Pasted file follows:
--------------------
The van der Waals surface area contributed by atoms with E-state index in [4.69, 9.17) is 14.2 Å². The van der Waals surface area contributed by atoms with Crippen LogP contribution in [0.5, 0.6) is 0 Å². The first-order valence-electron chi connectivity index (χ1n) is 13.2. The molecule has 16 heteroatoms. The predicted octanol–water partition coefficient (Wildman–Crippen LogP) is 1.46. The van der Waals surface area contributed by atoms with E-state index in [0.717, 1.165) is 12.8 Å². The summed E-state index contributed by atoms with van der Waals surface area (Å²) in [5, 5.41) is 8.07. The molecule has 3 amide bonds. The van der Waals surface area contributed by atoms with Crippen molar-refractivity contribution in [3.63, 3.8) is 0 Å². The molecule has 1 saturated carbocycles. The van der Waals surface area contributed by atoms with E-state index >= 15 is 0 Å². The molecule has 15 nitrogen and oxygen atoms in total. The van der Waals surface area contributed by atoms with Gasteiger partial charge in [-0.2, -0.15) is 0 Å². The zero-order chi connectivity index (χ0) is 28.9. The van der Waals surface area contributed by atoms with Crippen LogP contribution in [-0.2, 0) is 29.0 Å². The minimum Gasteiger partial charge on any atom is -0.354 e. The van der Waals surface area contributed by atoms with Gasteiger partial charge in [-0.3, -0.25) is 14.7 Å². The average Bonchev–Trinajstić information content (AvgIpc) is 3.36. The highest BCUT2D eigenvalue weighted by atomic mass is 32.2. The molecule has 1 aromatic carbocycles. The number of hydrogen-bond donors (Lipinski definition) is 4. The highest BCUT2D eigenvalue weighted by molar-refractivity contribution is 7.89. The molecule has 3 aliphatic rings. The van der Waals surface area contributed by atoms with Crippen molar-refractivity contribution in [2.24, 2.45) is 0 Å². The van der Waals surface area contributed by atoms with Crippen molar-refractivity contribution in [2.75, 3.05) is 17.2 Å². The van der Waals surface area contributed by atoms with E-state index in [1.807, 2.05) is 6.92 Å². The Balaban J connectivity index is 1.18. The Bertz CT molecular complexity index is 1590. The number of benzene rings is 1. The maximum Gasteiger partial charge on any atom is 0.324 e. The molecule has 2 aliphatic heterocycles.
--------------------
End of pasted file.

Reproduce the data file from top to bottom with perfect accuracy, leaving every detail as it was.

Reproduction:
The van der Waals surface area contributed by atoms with E-state index in [4.69, 9.17) is 14.2 Å². The van der Waals surface area contributed by atoms with Crippen LogP contribution in [0.5, 0.6) is 0 Å². The first-order valence-electron chi connectivity index (χ1n) is 13.2. The molecule has 16 heteroatoms. The predicted octanol–water partition coefficient (Wildman–Crippen LogP) is 1.46. The van der Waals surface area contributed by atoms with E-state index in [0.717, 1.165) is 12.8 Å². The summed E-state index contributed by atoms with van der Waals surface area (Å²) in [5, 5.41) is 8.07. The molecule has 3 amide bonds. The van der Waals surface area contributed by atoms with Crippen molar-refractivity contribution in [3.63, 3.8) is 0 Å². The molecule has 1 saturated carbocycles. The van der Waals surface area contributed by atoms with E-state index >= 15 is 0 Å². The molecule has 15 nitrogen and oxygen atoms in total. The van der Waals surface area contributed by atoms with Gasteiger partial charge in [-0.2, -0.15) is 0 Å². The zero-order chi connectivity index (χ0) is 28.9. The van der Waals surface area contributed by atoms with Crippen LogP contribution in [-0.2, 0) is 29.0 Å². The minimum Gasteiger partial charge on any atom is -0.354 e. The van der Waals surface area contributed by atoms with Gasteiger partial charge in [-0.3, -0.25) is 14.7 Å². The average Bonchev–Trinajstić information content (AvgIpc) is 3.36. The highest BCUT2D eigenvalue weighted by atomic mass is 32.2. The molecule has 1 aromatic carbocycles. The number of hydrogen-bond donors (Lipinski definition) is 4. The highest BCUT2D eigenvalue weighted by molar-refractivity contribution is 7.89. The molecule has 3 aliphatic rings. The van der Waals surface area contributed by atoms with Crippen molar-refractivity contribution in [2.24, 2.45) is 0 Å². The van der Waals surface area contributed by atoms with Crippen molar-refractivity contribution in [2.75, 3.05) is 17.2 Å². The van der Waals surface area contributed by atoms with E-state index in [1.807, 2.05) is 6.92 Å². The Balaban J connectivity index is 1.18. The Bertz CT molecular complexity index is 1590. The number of benzene rings is 1. The maximum Gasteiger partial charge on any atom is 0.324 e. The molecule has 2 aliphatic heterocycles.